There is great speculation about whether Gov. Dayton will call a special session for the specific purpose of completing a bonding bill. CGMC sent a press release and Action Alert encouraging the Governor to call the Legislature back so that important projects would not be stalled. The Governor held a press conference today, but he gave no indication whether he plans to call a special session.
The Supplemental budget bill also passed both bodies late Sunday night. Legislators were given little time to digest the 599-page bill and all the spending and policy contained in it. The bill includes $35 million for broadband, but the policy language is written in a way that is unlikely to work for most cities. The bill limits the amount of funds available to cities with some — yet poor — service, and it also allows telecom companies that are already operating in the area to block new projects if they meet or promise to meet minimal standards.
COMPREHENSIVE TRANSPORTATION BILL
We are now down to 8.5 hours until the midnight deadline for the Legislature to pass bills. Legislative leaders still appear to be trying to hatch deals on the remaining bills, but at this point it is anybody’s guess whether they can manage to reach agreements and pass the bills through the House and Senate before the day ends.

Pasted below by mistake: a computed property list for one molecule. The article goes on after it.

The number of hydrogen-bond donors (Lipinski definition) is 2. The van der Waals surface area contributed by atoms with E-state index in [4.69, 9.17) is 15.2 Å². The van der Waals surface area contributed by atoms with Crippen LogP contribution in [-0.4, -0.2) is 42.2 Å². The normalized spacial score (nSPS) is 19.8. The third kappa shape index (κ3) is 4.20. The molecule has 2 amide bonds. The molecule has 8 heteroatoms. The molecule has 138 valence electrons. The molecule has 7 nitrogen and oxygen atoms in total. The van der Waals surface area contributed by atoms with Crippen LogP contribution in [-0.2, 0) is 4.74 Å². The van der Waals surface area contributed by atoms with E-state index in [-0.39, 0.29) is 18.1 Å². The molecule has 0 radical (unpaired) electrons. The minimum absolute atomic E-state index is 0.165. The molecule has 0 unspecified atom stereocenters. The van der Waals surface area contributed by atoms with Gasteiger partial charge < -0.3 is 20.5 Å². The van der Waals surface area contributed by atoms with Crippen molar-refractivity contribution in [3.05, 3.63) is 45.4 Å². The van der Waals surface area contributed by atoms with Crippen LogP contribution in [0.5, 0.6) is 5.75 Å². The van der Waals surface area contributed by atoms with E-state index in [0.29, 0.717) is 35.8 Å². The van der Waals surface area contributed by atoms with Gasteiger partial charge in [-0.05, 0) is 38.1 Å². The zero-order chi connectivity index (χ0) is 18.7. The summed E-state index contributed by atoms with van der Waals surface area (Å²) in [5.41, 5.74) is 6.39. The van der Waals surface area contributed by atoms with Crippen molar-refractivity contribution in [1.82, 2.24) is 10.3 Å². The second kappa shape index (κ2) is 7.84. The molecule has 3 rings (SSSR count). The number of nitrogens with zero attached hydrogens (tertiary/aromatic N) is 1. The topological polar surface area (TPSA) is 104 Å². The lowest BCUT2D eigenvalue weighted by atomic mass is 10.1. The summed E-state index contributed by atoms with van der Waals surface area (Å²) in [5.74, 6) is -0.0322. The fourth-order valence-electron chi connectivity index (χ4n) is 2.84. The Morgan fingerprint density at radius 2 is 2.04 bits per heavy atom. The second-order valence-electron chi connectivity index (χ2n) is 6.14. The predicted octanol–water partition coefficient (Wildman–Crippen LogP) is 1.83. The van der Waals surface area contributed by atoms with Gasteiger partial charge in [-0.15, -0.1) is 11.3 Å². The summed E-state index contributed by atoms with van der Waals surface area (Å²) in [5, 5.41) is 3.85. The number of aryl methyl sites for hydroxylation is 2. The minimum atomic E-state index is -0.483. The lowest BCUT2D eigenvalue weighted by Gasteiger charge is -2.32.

After the session officially ends tomorrow, CGMC staff will further analyze the bills that pass (and those that don’t) and provide our members with a more detailed report on how our top priorities fared this session.
The House passed the tax bill, which includes a $20 million increase in base funding for LGA, earlier this afternoon. It is anticipated that the Senate will vote on the bill later this afternoon or early this evening.
Do we think it will it pass by midnight on Sunday? It’s very likely.
There is not much news to report on the bonding bill since the Senate came out with an updated $1.4 million bill yesterday. The House still has not released a counter-offer. There is speculation that the bonding bill might end up including transportation funding and provisions. As of now, the House and Senate still remain $600 million apart on bonding. House Speaker Kurt Daudt told reporters this afternoon that he is confident that both a transportation bill and bonding bill will pass.
Do we think it will it pass by midnight on Sunday? Although the clock is ticking, it is still likely.
There is no news to report on the transportation bill, other than Speaker Daudt’s expression of confidence that a bill will pass tonight.
Do we think it will it pass by midnight on Sunday? We’re not holding our breath.
SUPPLEMENTAL BUDGET BILL
The conference committee just agreed upon a bill. It includes $35 million in broadband funding, but unfortunately also includes problematic language which will give the telecom industry more influence over who receives a grant and make it more difficult to access the fund.
Do we think it will it pass by midnight on Sunday? Chances are good.